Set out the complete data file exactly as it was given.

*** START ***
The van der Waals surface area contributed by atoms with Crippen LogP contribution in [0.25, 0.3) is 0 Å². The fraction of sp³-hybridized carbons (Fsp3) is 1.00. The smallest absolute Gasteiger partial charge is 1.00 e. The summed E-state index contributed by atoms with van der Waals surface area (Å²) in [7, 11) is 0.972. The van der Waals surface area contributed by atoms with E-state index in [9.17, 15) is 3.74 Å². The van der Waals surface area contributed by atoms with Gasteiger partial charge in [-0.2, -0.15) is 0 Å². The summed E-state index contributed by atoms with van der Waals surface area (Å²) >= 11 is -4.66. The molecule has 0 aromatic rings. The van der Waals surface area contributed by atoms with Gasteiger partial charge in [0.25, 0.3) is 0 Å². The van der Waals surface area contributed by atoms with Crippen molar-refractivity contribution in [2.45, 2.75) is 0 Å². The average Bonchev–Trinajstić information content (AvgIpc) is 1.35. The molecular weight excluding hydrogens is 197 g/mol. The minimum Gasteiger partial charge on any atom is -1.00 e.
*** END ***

The van der Waals surface area contributed by atoms with Crippen LogP contribution in [0.25, 0.3) is 0 Å². The fraction of sp³-hybridized carbons (Fsp3) is 1.00. The smallest absolute Gasteiger partial charge is 1.00 e. The summed E-state index contributed by atoms with van der Waals surface area (Å²) in [7, 11) is 0.972. The van der Waals surface area contributed by atoms with E-state index in [9.17, 15) is 3.74 Å². The van der Waals surface area contributed by atoms with Gasteiger partial charge in [-0.2, -0.15) is 0 Å². The summed E-state index contributed by atoms with van der Waals surface area (Å²) >= 11 is -4.66. The molecule has 0 aromatic rings. The van der Waals surface area contributed by atoms with Gasteiger partial charge in [0.25, 0.3) is 0 Å². The van der Waals surface area contributed by atoms with Crippen molar-refractivity contribution in [2.45, 2.75) is 0 Å². The average Bonchev–Trinajstić information content (AvgIpc) is 1.35. The molecular weight excluding hydrogens is 197 g/mol. The minimum Gasteiger partial charge on any atom is -1.00 e.